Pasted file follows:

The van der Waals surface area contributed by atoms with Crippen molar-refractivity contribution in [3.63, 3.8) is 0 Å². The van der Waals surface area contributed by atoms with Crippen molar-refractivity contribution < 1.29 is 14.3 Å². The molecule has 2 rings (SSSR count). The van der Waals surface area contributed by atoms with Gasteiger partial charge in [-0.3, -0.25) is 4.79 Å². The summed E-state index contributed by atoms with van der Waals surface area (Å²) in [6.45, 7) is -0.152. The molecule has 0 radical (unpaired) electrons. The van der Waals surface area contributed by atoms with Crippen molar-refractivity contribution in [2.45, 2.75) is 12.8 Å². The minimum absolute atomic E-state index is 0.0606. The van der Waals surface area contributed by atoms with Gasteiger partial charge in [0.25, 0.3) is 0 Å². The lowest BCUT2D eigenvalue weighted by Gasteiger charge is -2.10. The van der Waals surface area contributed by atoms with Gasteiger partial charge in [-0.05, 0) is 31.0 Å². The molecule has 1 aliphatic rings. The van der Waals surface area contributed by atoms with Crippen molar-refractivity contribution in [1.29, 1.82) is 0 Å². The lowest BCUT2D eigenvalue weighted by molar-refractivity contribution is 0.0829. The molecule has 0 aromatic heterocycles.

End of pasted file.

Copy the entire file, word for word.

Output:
The van der Waals surface area contributed by atoms with Crippen molar-refractivity contribution in [3.63, 3.8) is 0 Å². The van der Waals surface area contributed by atoms with Crippen molar-refractivity contribution < 1.29 is 14.3 Å². The molecule has 2 rings (SSSR count). The van der Waals surface area contributed by atoms with Gasteiger partial charge in [-0.3, -0.25) is 4.79 Å². The summed E-state index contributed by atoms with van der Waals surface area (Å²) in [6.45, 7) is -0.152. The molecule has 0 radical (unpaired) electrons. The van der Waals surface area contributed by atoms with Crippen molar-refractivity contribution in [2.45, 2.75) is 12.8 Å². The minimum absolute atomic E-state index is 0.0606. The van der Waals surface area contributed by atoms with Gasteiger partial charge in [0.25, 0.3) is 0 Å². The lowest BCUT2D eigenvalue weighted by Gasteiger charge is -2.10. The van der Waals surface area contributed by atoms with Gasteiger partial charge in [-0.05, 0) is 31.0 Å². The molecule has 1 aliphatic rings. The van der Waals surface area contributed by atoms with Crippen molar-refractivity contribution in [1.29, 1.82) is 0 Å². The lowest BCUT2D eigenvalue weighted by molar-refractivity contribution is 0.0829. The molecule has 0 aromatic heterocycles.